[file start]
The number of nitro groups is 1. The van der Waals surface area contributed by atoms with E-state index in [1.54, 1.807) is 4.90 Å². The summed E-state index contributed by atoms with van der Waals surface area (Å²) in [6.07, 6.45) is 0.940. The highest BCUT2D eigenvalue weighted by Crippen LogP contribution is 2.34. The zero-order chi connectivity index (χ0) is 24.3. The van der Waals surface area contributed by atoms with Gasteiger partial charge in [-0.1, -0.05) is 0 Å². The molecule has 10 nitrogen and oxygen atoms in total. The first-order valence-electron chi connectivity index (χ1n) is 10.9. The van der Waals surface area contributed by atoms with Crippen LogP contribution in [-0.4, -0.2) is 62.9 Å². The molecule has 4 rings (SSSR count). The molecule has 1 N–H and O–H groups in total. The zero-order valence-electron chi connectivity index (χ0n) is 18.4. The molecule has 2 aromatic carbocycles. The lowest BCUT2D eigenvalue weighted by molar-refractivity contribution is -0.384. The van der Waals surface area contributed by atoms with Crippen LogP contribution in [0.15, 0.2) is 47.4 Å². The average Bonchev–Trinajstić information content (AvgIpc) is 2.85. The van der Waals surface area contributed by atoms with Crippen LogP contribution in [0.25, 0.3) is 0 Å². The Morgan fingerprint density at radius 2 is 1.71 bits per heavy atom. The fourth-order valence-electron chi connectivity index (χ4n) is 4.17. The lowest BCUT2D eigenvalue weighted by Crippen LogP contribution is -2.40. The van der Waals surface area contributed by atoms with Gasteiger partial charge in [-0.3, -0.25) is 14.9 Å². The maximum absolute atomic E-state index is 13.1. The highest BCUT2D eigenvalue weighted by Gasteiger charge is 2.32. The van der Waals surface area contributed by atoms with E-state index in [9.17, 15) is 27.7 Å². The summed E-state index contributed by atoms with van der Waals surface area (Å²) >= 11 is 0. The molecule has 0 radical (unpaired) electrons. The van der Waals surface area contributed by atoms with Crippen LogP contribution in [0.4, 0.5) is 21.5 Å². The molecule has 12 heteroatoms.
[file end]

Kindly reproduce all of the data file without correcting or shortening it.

The number of nitro groups is 1. The van der Waals surface area contributed by atoms with E-state index in [1.54, 1.807) is 4.90 Å². The summed E-state index contributed by atoms with van der Waals surface area (Å²) in [6.07, 6.45) is 0.940. The highest BCUT2D eigenvalue weighted by Crippen LogP contribution is 2.34. The zero-order chi connectivity index (χ0) is 24.3. The van der Waals surface area contributed by atoms with Gasteiger partial charge in [-0.1, -0.05) is 0 Å². The molecule has 10 nitrogen and oxygen atoms in total. The first-order valence-electron chi connectivity index (χ1n) is 10.9. The van der Waals surface area contributed by atoms with Crippen LogP contribution in [-0.4, -0.2) is 62.9 Å². The molecule has 4 rings (SSSR count). The molecule has 1 N–H and O–H groups in total. The zero-order valence-electron chi connectivity index (χ0n) is 18.4. The molecule has 2 aromatic carbocycles. The lowest BCUT2D eigenvalue weighted by molar-refractivity contribution is -0.384. The van der Waals surface area contributed by atoms with Crippen LogP contribution in [0.15, 0.2) is 47.4 Å². The average Bonchev–Trinajstić information content (AvgIpc) is 2.85. The van der Waals surface area contributed by atoms with Crippen LogP contribution in [0.25, 0.3) is 0 Å². The Morgan fingerprint density at radius 2 is 1.71 bits per heavy atom. The fourth-order valence-electron chi connectivity index (χ4n) is 4.17. The lowest BCUT2D eigenvalue weighted by Crippen LogP contribution is -2.40. The van der Waals surface area contributed by atoms with Gasteiger partial charge in [-0.3, -0.25) is 14.9 Å². The maximum absolute atomic E-state index is 13.1. The highest BCUT2D eigenvalue weighted by Gasteiger charge is 2.32. The van der Waals surface area contributed by atoms with E-state index in [9.17, 15) is 27.7 Å². The summed E-state index contributed by atoms with van der Waals surface area (Å²) >= 11 is 0. The molecule has 0 radical (unpaired) electrons. The van der Waals surface area contributed by atoms with Crippen LogP contribution in [0.4, 0.5) is 21.5 Å². The molecule has 12 heteroatoms.